UCL Discovery
UCL home » Library Services » Electronic resources » UCL Discovery

Receptive and participatory arts engagement and subsequent healthy aging: Evidence from the Health and Retirement Study

Rena, Melinda; Fancourt, Daisy; Bu, Feifei; Paul, Elise; Sonke, Jill K; Bone, Jessica K; (2023) Receptive and participatory arts engagement and subsequent healthy aging: Evidence from the Health and Retirement Study. Social Science & Medicine , 334 , Article 116198. 10.1016/j.socscimed.2023.116198. Green open access

[thumbnail of 1-s2.0-S0277953623005555-main.pdf]
Preview
PDF
1-s2.0-S0277953623005555-main.pdf - Published Version

Download (501kB) | Preview

Abstract

RATIONALE: Arts engagement is associated with prolonged longevity, but it remains unclear whether it is also associated with increases in the portion of people's lives for which they remain healthy. We investigated whether receptive and participatory arts engagement were associated with healthy aging two and four years later. METHOD: We included 1269 older adults from the Health and Retirement Study (HRS), a longitudinal study of individuals aged 50 and above in the United States. Participants who completed the HRS 2014 Culture and the Arts Module and who were alive in 2016 and 2018 were eligible. We measured the number of participatory arts activities engaged in (e.g., crafts, dancing) and frequency of receptive arts engagement (e.g., going to a gallery or performance) in the past year. Healthy aging was a binary outcome, conceptualized as no major chronic diseases, no cognitive impairment, good physical functioning, and good mental health. RESULTS: In logistic regression models, doing receptive arts once a month or more was associated with higher odds of healthy aging four years later compared to never engaging (odds ratio [OR] = 1.80, 95% CI = 1.10, 2.96). However, this evidence was attenuated after adjusting for demographic and socioeconomic covariates (adjusted OR = 1.44, 95% CI = 0.84, 2.46). The number of participatory arts activities engaged in was not associated with healthy aging two or four years later. In sensitivity analyses, there was some evidence that receptive engagement was associated specifically with higher odds of good physical functioning four years later. CONCLUSIONS: The lack of consistent associations between receptive and participatory arts engagement and healthy aging was unexpected given previous evidence for links between arts engagement and each of the four domains of healthy aging. Our findings highlight key methodological issues that should be explored in further research with larger nationally representative samples, longer follow-ups, and more detailed measures of arts engagement.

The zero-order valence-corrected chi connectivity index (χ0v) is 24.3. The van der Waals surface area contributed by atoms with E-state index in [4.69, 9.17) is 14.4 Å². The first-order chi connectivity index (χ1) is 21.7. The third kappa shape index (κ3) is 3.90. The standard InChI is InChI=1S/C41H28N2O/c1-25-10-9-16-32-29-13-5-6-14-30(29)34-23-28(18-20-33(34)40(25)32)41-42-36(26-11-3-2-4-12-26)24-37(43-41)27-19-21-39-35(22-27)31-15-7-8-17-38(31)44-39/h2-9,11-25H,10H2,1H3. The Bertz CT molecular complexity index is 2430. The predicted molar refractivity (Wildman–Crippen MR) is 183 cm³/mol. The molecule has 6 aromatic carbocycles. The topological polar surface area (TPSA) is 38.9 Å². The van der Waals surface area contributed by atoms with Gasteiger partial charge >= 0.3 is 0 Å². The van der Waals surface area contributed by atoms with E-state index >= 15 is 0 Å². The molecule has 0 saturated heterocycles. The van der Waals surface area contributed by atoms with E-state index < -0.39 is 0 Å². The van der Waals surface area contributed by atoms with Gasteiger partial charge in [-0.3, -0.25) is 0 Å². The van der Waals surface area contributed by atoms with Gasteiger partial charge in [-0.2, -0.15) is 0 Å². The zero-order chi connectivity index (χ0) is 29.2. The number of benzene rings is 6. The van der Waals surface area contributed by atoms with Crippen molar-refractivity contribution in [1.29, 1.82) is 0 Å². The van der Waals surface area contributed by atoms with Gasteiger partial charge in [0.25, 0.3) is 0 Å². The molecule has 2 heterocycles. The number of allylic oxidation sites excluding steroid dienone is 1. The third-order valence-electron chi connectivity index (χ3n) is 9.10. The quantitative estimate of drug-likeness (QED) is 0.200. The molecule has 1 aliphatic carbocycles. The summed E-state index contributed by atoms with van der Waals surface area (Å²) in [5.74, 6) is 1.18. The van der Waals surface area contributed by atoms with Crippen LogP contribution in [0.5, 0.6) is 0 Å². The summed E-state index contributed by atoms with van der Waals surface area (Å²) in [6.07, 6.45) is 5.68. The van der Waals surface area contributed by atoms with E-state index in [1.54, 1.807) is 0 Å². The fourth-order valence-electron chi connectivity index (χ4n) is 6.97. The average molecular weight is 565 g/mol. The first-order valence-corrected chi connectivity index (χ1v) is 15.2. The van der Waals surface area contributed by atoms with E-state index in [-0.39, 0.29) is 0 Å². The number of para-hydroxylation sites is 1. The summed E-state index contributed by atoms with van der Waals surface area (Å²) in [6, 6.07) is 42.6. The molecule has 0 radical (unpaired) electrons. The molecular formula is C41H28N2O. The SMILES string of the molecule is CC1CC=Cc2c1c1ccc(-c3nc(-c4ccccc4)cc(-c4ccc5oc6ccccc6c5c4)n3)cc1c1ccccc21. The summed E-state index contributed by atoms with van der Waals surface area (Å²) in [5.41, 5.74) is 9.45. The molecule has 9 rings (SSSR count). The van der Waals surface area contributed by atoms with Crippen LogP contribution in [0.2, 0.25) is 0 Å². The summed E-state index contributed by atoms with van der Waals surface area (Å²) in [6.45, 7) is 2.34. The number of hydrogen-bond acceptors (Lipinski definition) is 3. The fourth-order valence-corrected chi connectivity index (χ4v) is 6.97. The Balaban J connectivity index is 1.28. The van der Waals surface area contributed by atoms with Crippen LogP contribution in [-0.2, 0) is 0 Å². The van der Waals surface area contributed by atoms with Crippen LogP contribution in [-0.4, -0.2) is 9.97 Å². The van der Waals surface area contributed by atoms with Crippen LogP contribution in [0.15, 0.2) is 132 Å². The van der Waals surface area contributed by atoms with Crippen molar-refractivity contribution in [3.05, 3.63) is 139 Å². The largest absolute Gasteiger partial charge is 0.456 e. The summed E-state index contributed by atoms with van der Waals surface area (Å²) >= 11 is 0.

Type: Article
Title: Receptive and participatory arts engagement and subsequent healthy aging: Evidence from the Health and Retirement Study
Open access status: An open access version is available from UCL Discovery
DOI: 10.1016/j.socscimed.2023.116198
Publisher version: https://doi.org/10.1016/j.socscimed.2023.116198
Language: English
Additional information: © 2023 The Authors. Published by Elsevier Ltd. Under a Creative Commons license (http://creativecommons.org/licenses/by/4.0/).
Keywords: Cultural engagement, Chronic disease, Cognition, Physical functioning, Mental health
UCL classification: UCL
UCL > Provost and Vice Provost Offices > School of Life and Medical Sciences
UCL > Provost and Vice Provost Offices > School of Life and Medical Sciences > Faculty of Population Health Sciences > Institute for Global Health
UCL > Provost and Vice Provost Offices > School of Life and Medical Sciences > Faculty of Population Health Sciences > Institute of Epidemiology and Health
UCL > Provost and Vice Provost Offices > School of Life and Medical Sciences > Faculty of Population Health Sciences > Institute of Epidemiology and Health > Behavioural Science and Health
URI: https://discovery.ucl.ac.uk/id/eprint/10176447
Downloads since deposit
33Downloads
Download activity - last month
Download activity - last 12 months
Downloads by country - last 12 months

Archive Staff Only

View Item View Item